Ebert also writes that the most serious flaw of Fanboys “is that it’s not critical. It is a celebration of an idiotic lifestyle, and I don’t think it knows it.” Oh no you did not! This provoked an avalanche of negative feedback from wounded and betrayed World of Warcraft players, including a letter from Jimmy Mac, which Ebert gamely posted to his website. Jimmy, who identifies himself early on as co-host of The Force-Cast, “the most-downloaded Star Wars podcast on the net,” is about as upset at the Fanboys review as you might expect. He spends most of the letter offering various apologies and justifications for Star Wars fandom, even relating the suspiciously generic story of a construction worker struggling in “these hard economic times” who watches the films with his kids on Friday nights, finding that “Star Wars is the one thing that can bring a family together.”
All of which is hilarious. But the really telling line from Jimmy Mac is this one: “when you and the late, great Gene Siskel did a week of radio talk shows that I produced at The Loop in Chicago back in 1992, you ordered 3 pizzas, offered Gene a slice, and offered me nothing.”
There we have it. Belittling a nerd’s chosen obsession is one thing; withholding pizza, however, is unforgivable. How could you, Roger? No wonder Jimmy closes his letter with a threat to kick Ebert’s enfeebled, cancer-surviving 66-year-old ass should they ever meet again in person.
You might think that Jimmy Mac’s petulant, pitiful, inadvertently self-revelatory response is as bad as it gets. If that were the case, you would be so, so fucking wrong. This post from Jason Kerouac over at Panels on Pages takes the cake:
Now let me go on record as saying I hate the term “fanboy.” Like many other nicknames used to describe subsets of humanity, I believe it is the kind of word that should only be used good naturedly among members of said group.
Like the n-word. He’s comparing being called a “fanboy” to being called a “nigger.”
Whenever someone uses the word fanboy as an obviously derogatory slur, it angries up my blood.
See? Now let’s see what Jason — very sensitive to derogatory language used to describe other people, he — has to say about Roger Ebert.
Seriously, you’ve turned sitting on your ass, watching movies, and bitching about them into a lucrative lifelong career, and you have the gall to suggest that among others, extreme fandom is a sign of some sort of sical [sic] deficiency? How dare you deny the rest of us our shot at living the dream?
Now, I’m sure I don’t need to point out to ya’ll that Roger Ebert is one of the most insightful and influential voices in the history of film criticism, a longtime champion of overlooked and independent films, and a Pulitzer Prize-winning writer. He teaches (or taught, up until his tracheotomy a few years ago) on the movies at college and universities, is a frequent attendee of film festivals all over the world, and the founder of his own annual Overlooked Film Festival in Chicago. He also writes one of the best blogs I’ve ever read. His notion of “living the dream” likely does not include camping out in front of a theater for days on end in order to see a shitty over-hyped movie a few hours before the rest of the country.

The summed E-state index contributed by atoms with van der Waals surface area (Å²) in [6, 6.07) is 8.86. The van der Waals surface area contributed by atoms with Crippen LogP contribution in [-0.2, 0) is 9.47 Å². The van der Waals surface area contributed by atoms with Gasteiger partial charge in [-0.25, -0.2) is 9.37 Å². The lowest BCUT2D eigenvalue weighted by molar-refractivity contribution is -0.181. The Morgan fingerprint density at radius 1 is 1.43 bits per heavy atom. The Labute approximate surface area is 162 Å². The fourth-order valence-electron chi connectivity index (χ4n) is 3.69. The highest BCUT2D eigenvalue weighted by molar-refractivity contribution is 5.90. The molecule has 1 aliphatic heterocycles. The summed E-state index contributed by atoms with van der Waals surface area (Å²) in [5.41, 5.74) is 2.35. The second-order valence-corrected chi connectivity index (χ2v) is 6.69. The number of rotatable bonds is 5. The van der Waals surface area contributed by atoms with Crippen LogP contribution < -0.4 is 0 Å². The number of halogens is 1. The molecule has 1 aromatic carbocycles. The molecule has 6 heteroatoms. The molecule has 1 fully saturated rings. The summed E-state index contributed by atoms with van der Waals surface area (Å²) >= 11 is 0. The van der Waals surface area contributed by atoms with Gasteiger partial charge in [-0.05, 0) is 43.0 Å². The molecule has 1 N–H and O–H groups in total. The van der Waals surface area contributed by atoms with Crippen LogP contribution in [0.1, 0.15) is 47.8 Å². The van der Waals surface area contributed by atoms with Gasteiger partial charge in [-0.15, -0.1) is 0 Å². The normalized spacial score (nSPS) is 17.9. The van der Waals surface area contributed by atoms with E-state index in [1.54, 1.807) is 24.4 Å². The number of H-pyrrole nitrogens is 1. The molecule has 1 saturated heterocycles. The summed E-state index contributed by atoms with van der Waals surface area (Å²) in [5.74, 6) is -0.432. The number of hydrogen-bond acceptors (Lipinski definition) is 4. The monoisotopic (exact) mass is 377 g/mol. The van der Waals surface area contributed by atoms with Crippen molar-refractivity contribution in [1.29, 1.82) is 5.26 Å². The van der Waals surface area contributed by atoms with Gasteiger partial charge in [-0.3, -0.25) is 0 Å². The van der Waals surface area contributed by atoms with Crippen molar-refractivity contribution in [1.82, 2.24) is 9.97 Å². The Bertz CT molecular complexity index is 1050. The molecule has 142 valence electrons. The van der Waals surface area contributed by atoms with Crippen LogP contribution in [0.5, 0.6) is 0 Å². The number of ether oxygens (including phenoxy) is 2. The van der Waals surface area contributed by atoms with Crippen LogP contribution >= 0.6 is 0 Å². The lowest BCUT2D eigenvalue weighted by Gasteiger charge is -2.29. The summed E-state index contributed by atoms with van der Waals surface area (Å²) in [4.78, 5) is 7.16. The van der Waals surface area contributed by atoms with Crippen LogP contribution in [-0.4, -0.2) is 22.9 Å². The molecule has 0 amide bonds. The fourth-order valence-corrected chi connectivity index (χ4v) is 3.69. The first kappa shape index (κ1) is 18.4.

In other words, Jason, you thin-skinned, bitchy little twerp (and I say this only because I know Roger is too classy to say so himself in the first place, and too busy to have read your article in the second place), fuck you.
That rebuke sounds a little too off-the-shelf, actually. I’ll let Ed Ferrusquia, another letter-writer published on Ebert’s website, say it better than I can. He’s responding to Jimmy Mac, but this goes for you, too, Jason:
[L]et me let you in on a little secret — it IS an idiotic lifestyle. You may not think it, but knowing who the Secret Apprentice is and actually CARING is idiotic. Subscribing to a “Force-Cast” dedicated to all things Star Wars is idiotic. Camping out for weeks on end, missing work, school, sex, just so you can say you saw The Phantom Menace before anybody else is idiotic. Doing all these things in a Boba Fett costume stretches the limits of human dignity itself.
Ed, I owe you a high-five. Jimmy Mac and Jason, you guys each have one motherfucker of an atomic wedgie coming. I’m not sayin’ I’m the guy to do it. I’m just sayin’ . . .
Oh, and just to tie this all together — if you’re interested, Ebert gave Watchmen four stars.